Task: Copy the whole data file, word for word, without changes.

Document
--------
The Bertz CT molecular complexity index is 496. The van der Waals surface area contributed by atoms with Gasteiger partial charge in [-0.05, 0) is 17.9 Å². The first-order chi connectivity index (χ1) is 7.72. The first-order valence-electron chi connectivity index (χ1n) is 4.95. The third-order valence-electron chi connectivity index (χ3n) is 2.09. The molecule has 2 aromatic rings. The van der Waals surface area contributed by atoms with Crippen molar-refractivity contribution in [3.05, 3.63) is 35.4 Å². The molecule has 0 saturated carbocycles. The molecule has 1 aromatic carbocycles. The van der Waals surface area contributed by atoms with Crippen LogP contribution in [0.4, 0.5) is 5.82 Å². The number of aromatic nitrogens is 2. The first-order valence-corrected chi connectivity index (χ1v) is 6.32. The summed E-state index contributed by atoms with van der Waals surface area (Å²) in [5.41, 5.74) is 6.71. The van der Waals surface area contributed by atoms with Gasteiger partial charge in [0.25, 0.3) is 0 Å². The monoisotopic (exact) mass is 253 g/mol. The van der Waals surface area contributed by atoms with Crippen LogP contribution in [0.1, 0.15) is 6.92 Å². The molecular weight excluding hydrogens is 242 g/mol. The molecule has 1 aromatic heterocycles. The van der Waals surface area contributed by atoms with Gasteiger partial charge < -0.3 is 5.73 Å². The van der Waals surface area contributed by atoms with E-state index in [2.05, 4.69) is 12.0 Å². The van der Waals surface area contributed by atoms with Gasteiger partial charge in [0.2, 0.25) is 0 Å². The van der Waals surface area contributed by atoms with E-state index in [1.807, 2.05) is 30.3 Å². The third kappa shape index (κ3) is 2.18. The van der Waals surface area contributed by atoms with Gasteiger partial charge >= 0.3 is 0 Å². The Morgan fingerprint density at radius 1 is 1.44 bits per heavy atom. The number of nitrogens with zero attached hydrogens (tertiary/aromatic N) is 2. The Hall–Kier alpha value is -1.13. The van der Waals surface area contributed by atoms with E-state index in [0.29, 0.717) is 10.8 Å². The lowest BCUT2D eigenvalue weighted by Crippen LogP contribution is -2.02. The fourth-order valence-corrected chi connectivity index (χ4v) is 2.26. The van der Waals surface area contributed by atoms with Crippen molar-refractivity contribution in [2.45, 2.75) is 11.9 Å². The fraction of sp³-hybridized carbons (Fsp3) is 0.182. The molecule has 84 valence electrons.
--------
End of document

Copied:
The Bertz CT molecular complexity index is 496. The van der Waals surface area contributed by atoms with Gasteiger partial charge in [-0.05, 0) is 17.9 Å². The first-order chi connectivity index (χ1) is 7.72. The first-order valence-electron chi connectivity index (χ1n) is 4.95. The third-order valence-electron chi connectivity index (χ3n) is 2.09. The molecule has 2 aromatic rings. The van der Waals surface area contributed by atoms with Crippen molar-refractivity contribution in [3.05, 3.63) is 35.4 Å². The molecule has 0 saturated carbocycles. The molecule has 1 aromatic carbocycles. The van der Waals surface area contributed by atoms with Crippen LogP contribution in [0.4, 0.5) is 5.82 Å². The number of aromatic nitrogens is 2. The first-order valence-corrected chi connectivity index (χ1v) is 6.32. The summed E-state index contributed by atoms with van der Waals surface area (Å²) in [5.41, 5.74) is 6.71. The van der Waals surface area contributed by atoms with Gasteiger partial charge in [0.25, 0.3) is 0 Å². The monoisotopic (exact) mass is 253 g/mol. The van der Waals surface area contributed by atoms with Crippen LogP contribution in [0.1, 0.15) is 6.92 Å². The molecular weight excluding hydrogens is 242 g/mol. The molecule has 1 aromatic heterocycles. The van der Waals surface area contributed by atoms with Gasteiger partial charge < -0.3 is 5.73 Å². The van der Waals surface area contributed by atoms with E-state index in [2.05, 4.69) is 12.0 Å². The van der Waals surface area contributed by atoms with Gasteiger partial charge in [0.2, 0.25) is 0 Å². The van der Waals surface area contributed by atoms with E-state index in [1.807, 2.05) is 30.3 Å². The third kappa shape index (κ3) is 2.18. The van der Waals surface area contributed by atoms with Gasteiger partial charge >= 0.3 is 0 Å². The Morgan fingerprint density at radius 1 is 1.44 bits per heavy atom. The number of nitrogens with zero attached hydrogens (tertiary/aromatic N) is 2. The Hall–Kier alpha value is -1.13. The van der Waals surface area contributed by atoms with E-state index in [0.29, 0.717) is 10.8 Å². The lowest BCUT2D eigenvalue weighted by Crippen LogP contribution is -2.02. The fourth-order valence-corrected chi connectivity index (χ4v) is 2.26. The van der Waals surface area contributed by atoms with Crippen molar-refractivity contribution in [2.45, 2.75) is 11.9 Å². The fraction of sp³-hybridized carbons (Fsp3) is 0.182. The molecule has 84 valence electrons.